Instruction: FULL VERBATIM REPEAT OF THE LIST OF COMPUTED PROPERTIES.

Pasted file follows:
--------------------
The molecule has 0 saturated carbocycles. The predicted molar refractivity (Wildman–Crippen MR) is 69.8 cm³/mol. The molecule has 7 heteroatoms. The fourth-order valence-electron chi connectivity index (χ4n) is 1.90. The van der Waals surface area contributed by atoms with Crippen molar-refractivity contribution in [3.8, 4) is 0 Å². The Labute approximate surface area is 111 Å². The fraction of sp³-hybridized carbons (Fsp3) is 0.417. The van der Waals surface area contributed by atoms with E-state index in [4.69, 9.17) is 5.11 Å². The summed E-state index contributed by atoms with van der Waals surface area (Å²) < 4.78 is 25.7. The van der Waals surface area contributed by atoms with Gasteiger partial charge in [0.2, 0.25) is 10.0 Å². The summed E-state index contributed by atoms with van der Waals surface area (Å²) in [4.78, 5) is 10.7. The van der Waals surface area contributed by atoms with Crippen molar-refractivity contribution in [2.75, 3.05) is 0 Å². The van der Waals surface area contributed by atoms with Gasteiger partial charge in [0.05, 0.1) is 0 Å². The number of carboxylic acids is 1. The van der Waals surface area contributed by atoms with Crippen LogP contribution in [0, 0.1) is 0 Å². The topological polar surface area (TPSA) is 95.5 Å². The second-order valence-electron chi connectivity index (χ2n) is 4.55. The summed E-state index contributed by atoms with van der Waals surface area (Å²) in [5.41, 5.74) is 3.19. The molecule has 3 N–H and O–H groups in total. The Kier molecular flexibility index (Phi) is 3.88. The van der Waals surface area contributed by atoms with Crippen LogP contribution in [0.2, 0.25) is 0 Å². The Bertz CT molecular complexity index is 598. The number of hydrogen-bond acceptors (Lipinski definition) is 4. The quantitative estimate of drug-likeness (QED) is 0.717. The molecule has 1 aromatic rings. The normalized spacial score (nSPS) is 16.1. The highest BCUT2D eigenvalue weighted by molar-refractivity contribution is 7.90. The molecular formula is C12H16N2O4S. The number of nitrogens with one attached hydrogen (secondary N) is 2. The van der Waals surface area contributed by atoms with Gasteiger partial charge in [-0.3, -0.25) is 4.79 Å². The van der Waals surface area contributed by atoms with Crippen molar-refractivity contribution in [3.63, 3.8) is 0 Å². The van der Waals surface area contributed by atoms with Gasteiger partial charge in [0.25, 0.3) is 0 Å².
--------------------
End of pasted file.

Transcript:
The molecule has 0 saturated carbocycles. The predicted molar refractivity (Wildman–Crippen MR) is 69.8 cm³/mol. The molecule has 7 heteroatoms. The fourth-order valence-electron chi connectivity index (χ4n) is 1.90. The van der Waals surface area contributed by atoms with Crippen molar-refractivity contribution in [3.8, 4) is 0 Å². The Labute approximate surface area is 111 Å². The fraction of sp³-hybridized carbons (Fsp3) is 0.417. The van der Waals surface area contributed by atoms with E-state index in [4.69, 9.17) is 5.11 Å². The summed E-state index contributed by atoms with van der Waals surface area (Å²) < 4.78 is 25.7. The van der Waals surface area contributed by atoms with Gasteiger partial charge in [0.2, 0.25) is 10.0 Å². The summed E-state index contributed by atoms with van der Waals surface area (Å²) in [4.78, 5) is 10.7. The van der Waals surface area contributed by atoms with Crippen molar-refractivity contribution in [2.75, 3.05) is 0 Å². The van der Waals surface area contributed by atoms with Gasteiger partial charge in [0.05, 0.1) is 0 Å². The number of carboxylic acids is 1. The van der Waals surface area contributed by atoms with Crippen LogP contribution in [0, 0.1) is 0 Å². The topological polar surface area (TPSA) is 95.5 Å². The second-order valence-electron chi connectivity index (χ2n) is 4.55. The summed E-state index contributed by atoms with van der Waals surface area (Å²) in [5.41, 5.74) is 3.19. The molecule has 3 N–H and O–H groups in total. The Kier molecular flexibility index (Phi) is 3.88. The van der Waals surface area contributed by atoms with Crippen LogP contribution in [0.2, 0.25) is 0 Å². The Bertz CT molecular complexity index is 598. The number of hydrogen-bond acceptors (Lipinski definition) is 4. The quantitative estimate of drug-likeness (QED) is 0.717. The molecule has 1 aromatic rings. The normalized spacial score (nSPS) is 16.1. The highest BCUT2D eigenvalue weighted by molar-refractivity contribution is 7.90. The molecular formula is C12H16N2O4S. The number of nitrogens with one attached hydrogen (secondary N) is 2. The van der Waals surface area contributed by atoms with Gasteiger partial charge in [-0.3, -0.25) is 4.79 Å². The van der Waals surface area contributed by atoms with Crippen molar-refractivity contribution in [3.63, 3.8) is 0 Å². The van der Waals surface area contributed by atoms with Gasteiger partial charge in [0.25, 0.3) is 0 Å².